Marketing Ethics 101

In the world of marketing there are a set of codes responsible marketers must uphold. The American Marketing Association (1) has defined the ethical code of marketers as follows:

As Marketers, we must:

Do no harm. This means consciously avoiding harmful actions or omissions by embodying high ethical standards and adhering to all applicable laws and regulations in the choices we make. Foster trust in the marketing system. This means striving for good faith and fair dealing so as to contribute toward the efficacy of the exchange process as well as avoiding deception in product design, pricing, communication, and delivery of distribution. Embrace ethical values. This means building relationships and enhancing consumer confidence in the integrity of marketing by affirming these core values: honesty, responsibility, fairness, respect, transparency and citizenship.  American Marketing Association

What exactly does that mean in today’s marketing world? In my opinion, there are three major components to marketing that the modern-day marketer must be acutely aware: audience data, discrimination or prejudice, and claims.

Let’s start with audience data. In today’s world, it is not secret that digital media and online marketing has taken over the advertising industry. Along with the rise in digital media consumption, the demand, curation, and utilization of audience data has sharply risen as well. As marketers, we must be certain that the data we use to reach our audience is ethically obtained and used. Let’s look at an example that demonstrate what not to do.

This example is multi-facet and complicated, but all boils down to an unethical acquisition and exploitation of audience data. A political consulting firm named Cambridge Analytica was hired to help during Trump’s 2016 Presidential Campaign. The firm allegedly obtained voter data via a third-party. The problem? The third-party had obtained that data under the premise of doing scientific, psychological research and not for political purposes. Ultimately, the ensuing scandal and investigations led the firm to close its doors–permanently–in 2018 (2).

Discrimination and prejudice is unfortunately a common topic in today’s world. There are examples all over the world, in many industries, organizations, and societies. Examples of discrimination and prejudice can be found in marketing as well, and with dire consequences.

H&M found itself in the spotlight after releasing an ad for a product modeled by a young black child saying “Coolest Monkey in the Jungle.” A public outcry reached celebrity-status and the brand lost influential brand ambassadors, the Weeknd and G-Easy. With everyone’s critical eyes on the brand, other accusations surfaced spotlighting clothing waste, cultural appropriation, racial insensitivity, and human rights labor violations. While H&M has kept its doors open in the midst of the brand’s bad rap, it will take many years to regain the trust and admiration of their once-loyal customers.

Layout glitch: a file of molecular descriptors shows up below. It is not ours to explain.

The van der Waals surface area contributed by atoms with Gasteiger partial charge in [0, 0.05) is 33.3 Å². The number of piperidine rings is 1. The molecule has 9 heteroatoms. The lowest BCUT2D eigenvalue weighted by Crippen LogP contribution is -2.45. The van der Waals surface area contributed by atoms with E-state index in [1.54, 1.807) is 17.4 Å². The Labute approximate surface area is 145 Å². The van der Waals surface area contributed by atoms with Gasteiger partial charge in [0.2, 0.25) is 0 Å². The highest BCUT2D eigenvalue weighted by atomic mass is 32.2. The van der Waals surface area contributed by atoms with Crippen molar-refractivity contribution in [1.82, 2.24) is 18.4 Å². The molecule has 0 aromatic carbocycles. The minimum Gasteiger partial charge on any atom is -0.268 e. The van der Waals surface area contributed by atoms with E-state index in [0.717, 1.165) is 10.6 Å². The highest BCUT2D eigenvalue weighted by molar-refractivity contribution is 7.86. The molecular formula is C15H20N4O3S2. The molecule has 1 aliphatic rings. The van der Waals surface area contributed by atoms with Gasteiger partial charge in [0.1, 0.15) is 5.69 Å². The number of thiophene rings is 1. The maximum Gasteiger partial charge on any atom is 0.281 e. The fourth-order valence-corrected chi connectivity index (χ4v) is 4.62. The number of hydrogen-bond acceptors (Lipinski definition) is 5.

The last major watch-out for today’s savvy marketers is false advertising or false claims. Any message you put out into the world to your customers must be true. While there is a thin line in marketing language called ‘puffery,’ when you state a fact or make a claim about your product it is prudent to not play with that line. Let’s look at an example where the cold medicine brand, Airborne, found itself deep in false claim litigation.

Airborne was a popular over-the-counter cold prevention and treatment remedy, or so they claimed. Evidence was obtained that revealed the “scientific” studies conducted on Airborne’s product were not only paid for and sponsored by Airborne, but also not conducted by scientists or doctors. A class action lawsuit was brought against Airborne for making false claims they could not legitimately substantiate. The Federal Trade Commission ruling stated the following:

“There is no credible evidence that Airborne products, taken as directed, will reduce the severity or duration of colds, or provide any tangible benefit for people who are exposed to germs in crowded places.”

Lydia Parnes, Director of the FTC’s Bureau of Consumer Protection.

Airborne settled the class action suit owing $30 million dollars in restitution for the customers it had mislead (3). Despite being a costly and potentially brand-ending scandal, the Airborne products live on (with altered messaging on all of its products).

Of course there are probably many more examples or categories of ethical concerns in Marketing, but the three we discussed today are critical for any marketer to be aware of and give due diligence to avoid.

(1) AMA Statement of Ethics. AMA Online Portal. (n.d.). Retrieved December 7, 2022, from

(2) Rosenberg, M., Confessore, N., & Cadwalladr, C. (2018, March 17). How trump consultants exploited the Facebook data of Millions. The New York Times. Retrieved December 7, 2022, from

(3) Staff, the P. N. O., & Staff, D. P. I. P. and C. T. O. (2008, August 14). Makers of airborne settle FTC charges of deceptive advertising; agreement brings total settlement funds to $30 million. Federal Trade Commission. Retrieved December 7, 2022, from

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